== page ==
October 17, 2019
Issue 295  |  View Past Issues

Editor's Note

Faced with an ongoing financial crisis gripping debt-laden utility Eskom, the South African Government faced the choice between endorsing a new integrated electricity resource plan based on least-cost power from renewables or a mix that shoe-horned some more expensive coal and nuclear plants into the plan. Cabinet, backed by some powerful unions, has opted for the latter.

The choice comes at a time when Eskom has suspended support for a forensic investigation into suspected corruption associated with the construction of the new Medupi and Kusile coal plants, continues to routinely breach pollution standards at its plants and is appealing against the decision of the energy regulator to limit power price increases. President Cyril Ramaphosa has also indicated he would only support the sale of older coal plants as a way of extending their life, raising doubts about a proposed plan to retire Eskom’s debt by selling the plants to a company financed by climate change mitigation funding which would retire the old plants to make way for new renewables capacity. Meanwhile, two proposed coal power projects stagger on even though they have lost key supporters.

In India, a new study has confirmed that since 2010 air pollution has slashed the productivity of the country’s wheat crop by about 30 per cent. In Poland, the pro-coal government has been narrowly re-elected but lost its majority in the Senate and dropped a plan to strip local authorities of a role in reviewing proposals for new coal mines.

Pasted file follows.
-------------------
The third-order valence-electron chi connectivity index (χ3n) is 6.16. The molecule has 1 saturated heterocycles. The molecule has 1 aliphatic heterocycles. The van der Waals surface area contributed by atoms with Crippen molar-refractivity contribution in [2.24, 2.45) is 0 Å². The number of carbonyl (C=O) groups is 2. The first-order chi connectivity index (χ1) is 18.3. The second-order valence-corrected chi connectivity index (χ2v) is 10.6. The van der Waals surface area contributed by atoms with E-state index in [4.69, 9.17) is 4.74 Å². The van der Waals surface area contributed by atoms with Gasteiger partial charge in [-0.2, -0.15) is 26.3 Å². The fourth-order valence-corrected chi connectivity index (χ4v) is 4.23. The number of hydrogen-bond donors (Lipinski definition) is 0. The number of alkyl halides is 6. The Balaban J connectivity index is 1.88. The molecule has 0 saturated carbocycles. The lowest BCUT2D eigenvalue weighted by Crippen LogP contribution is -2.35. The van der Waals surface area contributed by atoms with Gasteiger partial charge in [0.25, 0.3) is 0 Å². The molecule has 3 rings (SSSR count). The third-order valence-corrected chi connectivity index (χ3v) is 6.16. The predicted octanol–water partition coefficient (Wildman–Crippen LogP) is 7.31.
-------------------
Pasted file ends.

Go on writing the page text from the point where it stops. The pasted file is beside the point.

Bob Burton


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South Africa’s new power plan risks more blackouts

South Africa is sleepwalking into further periods of power cuts after the government endorsed a new electricity plan which punts on new nuclear and coal plants as part of a misguided political strategy that will backfire, writes Anton Eberhard in the Daily Maverick.

Eskom's date for decommissioning coal-fired stations must consider people's health

The South African Government is more than three months late in responding to a legal challenge against Eskom’s continued failure to comply with new pollution standards, writes Robyn Hugo from the Center for Environmental Rights in the Mail & Guardian.

Two South African power plant zombies just won’t die

Two proposed coal plants in South Africa — the 557 megawatt (MW) Thabametsi and 300 MW Khanyisa plants — are zombie projects from a bygone era that just won’t die, writes Kevin Davie in the Mail & Guardian.

Top News